Another power minister unplugged
Among regime ministerial posts, the head of the country’s electricity ministry seems especially vulnerable to being fired. Thaung Han became the latest example Wednesday when he was forced to retire “on health grounds” after more than one year in the job. His predecessor, Aung Than Oo, had suffered the same fate. It means the ministry is already on its third minister in less than two and a half years, following the military’s power grab in 2021.
The junta doesn’t offer reasons for the forced retirements. However, both electricity ministers presided over continual rolling blackouts that have plagued the country since the coup. To Min Aung Hlaing’s embarrassment, major cities like Yangon have only a few hours of electricity per day even during the ongoing monsoon season, when the country’s hydropower turbines should be at full capacity. Even the regime’s administrative seat of Naypyitaw isn’t spared the power cuts.
It is now clear that Min Aung Hlaing’s coup shattered the country’s electrification plan being carried out by the National League for Democracy government, which was ousted in the takeover. Under the plan, the country had achieved 50 percent electrification by December 2019 and was on target for 75 percent in 2025 and full electrification in 2030.
Meanwhile, the regime’s plan to generate electricity from alternative sources like solar and wind with help from China and Russia has so far failed to bear fruit, as nationwide blackouts persist. So, Min Aung Hlaing has simply vented his anger on his electricity ministers. His next victim in line is the freshly appointed Nyan Tun. With Myanmar still under the cloak of rolling blackouts, keep your fingers crossed, minister!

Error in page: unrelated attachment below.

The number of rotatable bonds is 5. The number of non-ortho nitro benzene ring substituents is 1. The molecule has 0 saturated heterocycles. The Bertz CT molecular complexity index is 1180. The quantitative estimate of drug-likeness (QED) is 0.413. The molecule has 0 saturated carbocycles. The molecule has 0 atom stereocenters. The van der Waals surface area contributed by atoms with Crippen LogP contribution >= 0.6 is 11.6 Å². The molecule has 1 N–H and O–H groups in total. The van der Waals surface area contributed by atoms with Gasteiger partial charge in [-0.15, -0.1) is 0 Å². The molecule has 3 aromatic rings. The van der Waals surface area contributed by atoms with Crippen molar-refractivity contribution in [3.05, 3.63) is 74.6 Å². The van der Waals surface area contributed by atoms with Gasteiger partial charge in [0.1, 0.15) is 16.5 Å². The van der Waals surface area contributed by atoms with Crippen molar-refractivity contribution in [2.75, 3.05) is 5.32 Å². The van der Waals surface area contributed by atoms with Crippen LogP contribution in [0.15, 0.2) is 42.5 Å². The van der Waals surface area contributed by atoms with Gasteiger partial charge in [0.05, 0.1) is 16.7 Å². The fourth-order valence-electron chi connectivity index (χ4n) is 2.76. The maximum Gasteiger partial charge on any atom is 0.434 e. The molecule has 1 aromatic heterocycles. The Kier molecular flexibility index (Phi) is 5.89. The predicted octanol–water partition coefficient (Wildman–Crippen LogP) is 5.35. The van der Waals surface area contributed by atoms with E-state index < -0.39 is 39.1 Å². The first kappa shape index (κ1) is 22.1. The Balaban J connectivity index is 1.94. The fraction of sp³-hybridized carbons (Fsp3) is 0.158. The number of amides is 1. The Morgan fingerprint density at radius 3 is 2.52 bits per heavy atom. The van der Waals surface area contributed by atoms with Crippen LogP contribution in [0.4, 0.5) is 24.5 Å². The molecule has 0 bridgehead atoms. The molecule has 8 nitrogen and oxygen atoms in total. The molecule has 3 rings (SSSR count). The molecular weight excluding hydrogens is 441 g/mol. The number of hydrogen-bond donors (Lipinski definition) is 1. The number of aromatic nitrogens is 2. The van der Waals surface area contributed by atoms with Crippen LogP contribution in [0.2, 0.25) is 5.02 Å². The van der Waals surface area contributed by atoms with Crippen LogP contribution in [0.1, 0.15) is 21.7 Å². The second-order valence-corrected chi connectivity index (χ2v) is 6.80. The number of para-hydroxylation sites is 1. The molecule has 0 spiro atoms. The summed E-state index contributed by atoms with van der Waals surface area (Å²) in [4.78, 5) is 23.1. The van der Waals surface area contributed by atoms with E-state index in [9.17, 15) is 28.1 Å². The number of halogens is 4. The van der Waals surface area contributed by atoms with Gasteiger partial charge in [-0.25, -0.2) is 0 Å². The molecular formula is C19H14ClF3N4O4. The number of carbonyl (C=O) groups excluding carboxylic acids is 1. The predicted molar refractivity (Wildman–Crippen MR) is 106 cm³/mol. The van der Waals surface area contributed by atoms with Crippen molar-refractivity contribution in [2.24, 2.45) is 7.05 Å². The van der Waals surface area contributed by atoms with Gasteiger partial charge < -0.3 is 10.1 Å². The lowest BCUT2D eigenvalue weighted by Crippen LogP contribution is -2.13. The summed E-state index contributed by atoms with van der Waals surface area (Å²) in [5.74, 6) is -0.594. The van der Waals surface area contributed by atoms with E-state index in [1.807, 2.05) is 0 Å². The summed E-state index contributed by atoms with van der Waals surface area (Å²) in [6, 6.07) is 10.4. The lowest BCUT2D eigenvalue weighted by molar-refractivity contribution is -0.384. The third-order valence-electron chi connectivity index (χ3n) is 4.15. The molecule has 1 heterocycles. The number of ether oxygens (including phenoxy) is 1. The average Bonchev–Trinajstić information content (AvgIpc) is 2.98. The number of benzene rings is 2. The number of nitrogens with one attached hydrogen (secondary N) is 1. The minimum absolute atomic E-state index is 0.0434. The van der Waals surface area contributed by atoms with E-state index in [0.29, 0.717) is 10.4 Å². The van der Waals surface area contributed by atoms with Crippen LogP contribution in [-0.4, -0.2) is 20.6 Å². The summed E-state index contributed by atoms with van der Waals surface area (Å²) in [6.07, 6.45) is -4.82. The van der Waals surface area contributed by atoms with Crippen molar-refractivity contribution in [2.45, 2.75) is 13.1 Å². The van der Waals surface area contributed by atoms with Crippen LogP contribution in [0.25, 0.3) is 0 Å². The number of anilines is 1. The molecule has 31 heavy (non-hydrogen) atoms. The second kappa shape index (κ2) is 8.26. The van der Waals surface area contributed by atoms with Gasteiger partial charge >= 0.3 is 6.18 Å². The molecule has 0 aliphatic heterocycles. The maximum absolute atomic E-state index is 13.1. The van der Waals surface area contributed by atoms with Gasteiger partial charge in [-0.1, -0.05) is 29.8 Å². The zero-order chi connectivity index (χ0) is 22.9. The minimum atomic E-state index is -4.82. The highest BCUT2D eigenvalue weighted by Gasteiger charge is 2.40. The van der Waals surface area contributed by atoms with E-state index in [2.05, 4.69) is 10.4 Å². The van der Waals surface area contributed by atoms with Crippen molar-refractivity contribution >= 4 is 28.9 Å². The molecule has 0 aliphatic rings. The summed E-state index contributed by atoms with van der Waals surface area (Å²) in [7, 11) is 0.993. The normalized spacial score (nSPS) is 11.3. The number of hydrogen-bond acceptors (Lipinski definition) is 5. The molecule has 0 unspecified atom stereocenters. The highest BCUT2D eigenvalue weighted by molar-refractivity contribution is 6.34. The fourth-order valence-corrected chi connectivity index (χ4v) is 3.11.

Buddhist humiliation for regime boss
For junta chief Min Aung Hlaing – who is universally known for bombing his own civilians – being told to do no evil is probably the last thing he wants to hear. But hear it he did. To his embarrassment, he was lectured face to face in public. Worse, the encounter was broadcast live on state-owned TV channels.
On Tuesday, the regime chief was visibly in high spirits as more than 900 Buddhist monks flocked into Naypyitaw to consecrate his seated Buddha statue that he boasts is ‘the world’s biggest’. But his elation was swiftly punctured when a senior monk from the country’s governing religious body gave a sermon to the audience, which included Min Aung Hlaing.
Venerable Sandana Thara of Kyaukme from northern Shan State summarized the essence of Buddhism in three short sentences in Burmese, Pali and English: “Do no sin or evil. Do good. And purify your mind.”
Coincidently, the monk raised his three fingers to emphasize the statements. The gesture was the same as the three-finger salute popularized by protesters during nationwide demonstrations against military rule.
How Min Aung Hlaing reacted to the sermon was not immediately clear. Although he was on camera at the time, there were no close-ups of his face. But the sermon’s message was clear to everyone: ordering arbitrary military attacks that kill civilians in their thousands violates fundamental precepts of the Buddha’s teaching.
The fate of senior monk following his daring sermon is not yet known. But later that same day, Min Aung Hlaing sacked his Minister of Religion and Culture, Ko Ko, who was responsible for overseeing the country’s religious affairs – including Buddhist monks. ‘Health reasons’ were given as the excuse for the removal of Ko Ko and other ministers this week.
Regime seeks friends in Mideast, Africa
The junta is seeking to establish ties with countries in the Middle East and Africa in a bid to expand its international relations beyond China, Russia and India.
On July 31, the regime agreed to the proposed appointment of Malaysia-based Florence Buerki Akonor as Ghana’s Ambassador Extraordinary to Myanmar.
In March, the regime established diplomatic relations with Africa’s Guinea-Bissau, which became the 126th country to establish official ties with Myanmar. The joint communiqué on forging diplomatic relations was signed at the Myanmar Embassy in Beijing.
As sanctions imposed by Western powers heighten Myanmar’s isolation on the world stage, Min Aung Hlaing’s regime has been busy cementing ties with countries in Middle East, including Saudi Arabia, Kuwait, Qatar, Dubai, Oman and Bahrain. And its focus is now expanding to Africa.
So far, though, Myanmar has embassies in just five Middle Eastern and African countries – Egypt, Israel, Kuwait, Saudi Arabia and South Africa.
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